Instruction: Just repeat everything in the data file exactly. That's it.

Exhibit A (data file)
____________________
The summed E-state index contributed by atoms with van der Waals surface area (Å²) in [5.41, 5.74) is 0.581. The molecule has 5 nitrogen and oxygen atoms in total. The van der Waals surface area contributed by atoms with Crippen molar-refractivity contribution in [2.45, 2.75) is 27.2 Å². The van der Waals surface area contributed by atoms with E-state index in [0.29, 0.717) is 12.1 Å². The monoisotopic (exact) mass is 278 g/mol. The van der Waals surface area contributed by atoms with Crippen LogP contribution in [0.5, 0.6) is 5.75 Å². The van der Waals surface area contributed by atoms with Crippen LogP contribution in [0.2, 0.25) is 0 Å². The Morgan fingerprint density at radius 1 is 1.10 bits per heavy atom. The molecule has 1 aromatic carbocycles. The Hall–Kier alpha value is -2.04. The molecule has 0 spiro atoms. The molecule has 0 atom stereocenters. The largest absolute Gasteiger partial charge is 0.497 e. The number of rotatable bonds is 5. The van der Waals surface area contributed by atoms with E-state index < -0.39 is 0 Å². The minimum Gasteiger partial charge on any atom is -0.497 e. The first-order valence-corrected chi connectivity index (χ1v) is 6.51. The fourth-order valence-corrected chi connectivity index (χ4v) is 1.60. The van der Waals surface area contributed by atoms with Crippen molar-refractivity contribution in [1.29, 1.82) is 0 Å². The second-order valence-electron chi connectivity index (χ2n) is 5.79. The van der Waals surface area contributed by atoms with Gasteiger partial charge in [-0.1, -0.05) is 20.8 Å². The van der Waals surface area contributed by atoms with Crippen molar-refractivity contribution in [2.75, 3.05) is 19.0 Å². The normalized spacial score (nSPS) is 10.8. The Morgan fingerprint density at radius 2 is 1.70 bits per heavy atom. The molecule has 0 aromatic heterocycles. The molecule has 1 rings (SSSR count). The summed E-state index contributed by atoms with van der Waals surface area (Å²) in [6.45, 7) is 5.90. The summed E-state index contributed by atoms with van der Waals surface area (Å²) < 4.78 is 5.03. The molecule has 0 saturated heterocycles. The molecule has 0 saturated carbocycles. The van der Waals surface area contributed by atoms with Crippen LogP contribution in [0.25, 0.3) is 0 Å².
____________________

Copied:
The summed E-state index contributed by atoms with van der Waals surface area (Å²) in [5.41, 5.74) is 0.581. The molecule has 5 nitrogen and oxygen atoms in total. The van der Waals surface area contributed by atoms with Crippen molar-refractivity contribution in [2.45, 2.75) is 27.2 Å². The van der Waals surface area contributed by atoms with E-state index in [0.29, 0.717) is 12.1 Å². The monoisotopic (exact) mass is 278 g/mol. The van der Waals surface area contributed by atoms with Crippen LogP contribution in [0.5, 0.6) is 5.75 Å². The van der Waals surface area contributed by atoms with Crippen LogP contribution in [0.2, 0.25) is 0 Å². The Morgan fingerprint density at radius 1 is 1.10 bits per heavy atom. The molecule has 1 aromatic carbocycles. The Hall–Kier alpha value is -2.04. The molecule has 0 spiro atoms. The molecule has 0 atom stereocenters. The largest absolute Gasteiger partial charge is 0.497 e. The number of rotatable bonds is 5. The van der Waals surface area contributed by atoms with E-state index < -0.39 is 0 Å². The minimum Gasteiger partial charge on any atom is -0.497 e. The first-order valence-corrected chi connectivity index (χ1v) is 6.51. The fourth-order valence-corrected chi connectivity index (χ4v) is 1.60. The van der Waals surface area contributed by atoms with Crippen molar-refractivity contribution in [1.29, 1.82) is 0 Å². The second-order valence-electron chi connectivity index (χ2n) is 5.79. The van der Waals surface area contributed by atoms with Gasteiger partial charge in [-0.1, -0.05) is 20.8 Å². The van der Waals surface area contributed by atoms with Crippen molar-refractivity contribution in [2.75, 3.05) is 19.0 Å². The normalized spacial score (nSPS) is 10.8. The Morgan fingerprint density at radius 2 is 1.70 bits per heavy atom. The molecule has 0 aromatic heterocycles. The molecule has 1 rings (SSSR count). The summed E-state index contributed by atoms with van der Waals surface area (Å²) in [6.45, 7) is 5.90. The summed E-state index contributed by atoms with van der Waals surface area (Å²) < 4.78 is 5.03. The molecule has 0 saturated heterocycles. The molecule has 0 saturated carbocycles. The van der Waals surface area contributed by atoms with Crippen LogP contribution in [0.25, 0.3) is 0 Å².